He added: “Unknown to us, Purim services this year inadvertently created a health hazard with tragic consequences.”
As of 11 May, there have been 440 Jewish funerals where the deceased had contracted Covid-19. This figure is regularly updated by the Board of Deputies of British Jews who collate the information from a network of burial societies. In reality, the number is likely to be higher as not all of those affected would have had Jewish funerals officially recorded by the authorities.
It is not just worship, but the many other educational and social activities that take place within synagogues that are problematic, Rabbi Mirvis said. “Tragically, everything we know and love about shul facilitates the spread of Covid-19.”
He praised the community’s response as “inspirational”, having moved worship, celebrations, learning programmes and social events to a virtual space.
Preparing to “meticulously consider” what a return to synagogues will look like, he added: “Many people are anxious to ‘get back to normal’, but this will be a phased process of many months. We will not be able to open our synagogues fully for a long time.”
This, he said, could stretch up to and including Yom Kippur, which falls at the end of September this year. Considered the most holy day in the Jewish calendar, it always draws huge crowds to synagogues worldwide. “This time, we cannot allow our holiest day of the year, or any other, to be a day like Purim,” he concluded.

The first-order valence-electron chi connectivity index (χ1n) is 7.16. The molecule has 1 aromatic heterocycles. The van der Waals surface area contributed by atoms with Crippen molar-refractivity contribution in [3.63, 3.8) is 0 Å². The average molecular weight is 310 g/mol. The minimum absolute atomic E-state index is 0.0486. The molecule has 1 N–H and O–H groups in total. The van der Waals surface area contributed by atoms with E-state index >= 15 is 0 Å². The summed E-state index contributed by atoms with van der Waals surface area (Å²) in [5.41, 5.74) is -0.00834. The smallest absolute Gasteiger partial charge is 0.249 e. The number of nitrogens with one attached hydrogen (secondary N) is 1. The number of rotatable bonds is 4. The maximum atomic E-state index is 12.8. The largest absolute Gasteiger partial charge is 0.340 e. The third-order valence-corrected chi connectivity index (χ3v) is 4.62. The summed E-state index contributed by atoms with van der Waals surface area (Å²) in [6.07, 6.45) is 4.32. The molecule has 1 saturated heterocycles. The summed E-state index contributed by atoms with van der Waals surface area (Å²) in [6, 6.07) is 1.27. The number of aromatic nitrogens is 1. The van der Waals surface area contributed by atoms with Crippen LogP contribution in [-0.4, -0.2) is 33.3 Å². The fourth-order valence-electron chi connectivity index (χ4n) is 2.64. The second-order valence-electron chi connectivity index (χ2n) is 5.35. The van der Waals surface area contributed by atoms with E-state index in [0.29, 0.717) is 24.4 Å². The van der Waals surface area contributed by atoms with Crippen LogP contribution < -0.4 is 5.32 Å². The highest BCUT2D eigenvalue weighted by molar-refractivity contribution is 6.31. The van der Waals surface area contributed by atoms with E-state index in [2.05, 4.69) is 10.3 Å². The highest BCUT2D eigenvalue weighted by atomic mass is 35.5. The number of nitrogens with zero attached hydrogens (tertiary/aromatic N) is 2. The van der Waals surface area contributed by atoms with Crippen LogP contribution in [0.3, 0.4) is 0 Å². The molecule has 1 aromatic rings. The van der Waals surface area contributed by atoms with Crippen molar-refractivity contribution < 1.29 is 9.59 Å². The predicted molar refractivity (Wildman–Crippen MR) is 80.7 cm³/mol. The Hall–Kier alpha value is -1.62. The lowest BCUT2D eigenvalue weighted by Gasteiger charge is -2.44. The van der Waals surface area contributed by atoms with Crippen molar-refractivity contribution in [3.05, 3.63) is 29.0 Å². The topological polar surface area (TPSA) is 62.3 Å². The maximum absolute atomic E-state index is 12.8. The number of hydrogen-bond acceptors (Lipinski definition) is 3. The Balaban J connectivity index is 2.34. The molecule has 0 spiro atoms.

While the Chief Rabbi does not oversee all British synagogues, the notion has cross communal support.
Rabbi Laura Janner-Klausner, senior rabbi to Reform Judaism, has admitted that reopening in time for the autumn high holy days may not be possible. She told the Religion Media Centre: “We are committed to pikuach nefesh, prioritising the physical safety of our members at this time. We are therefore extremely cautious regarding the reopening of synagogue buildings and will not recommend doing so until the evidence is clear that it will be safe to do so. We are in close contact with all our rabbis and cantors and communities and discussing all options, including the possibility that our synagogues may not be able to open their doors for the High Holy Days in September.”
One of those synagogues under the Reform umbrella is Maidenhead, led by Rabbi Jonathan Romain.
He told the Religion Media Centre: “There is no doubt that synagogue life will not be “back to normal” at all in 2020, and possibly beyond. Social distancing rules will mean either synagogues have to severely limit attendance – we worked out, for instance, that our seating capacity will reduce from 147 to 24 – or simply not open at all as it will be too restrictive to allow meaningful assembly.
“In addition, singing is allowed only if chairs are even further apart than two metres, it will makes attendance either impossible or lacking any atmosphere. Those communities, like mine in Maidenhead, may well prefer to keep services going through live-streaming or Zoom, which have been working surprisingly well and with high attendances.”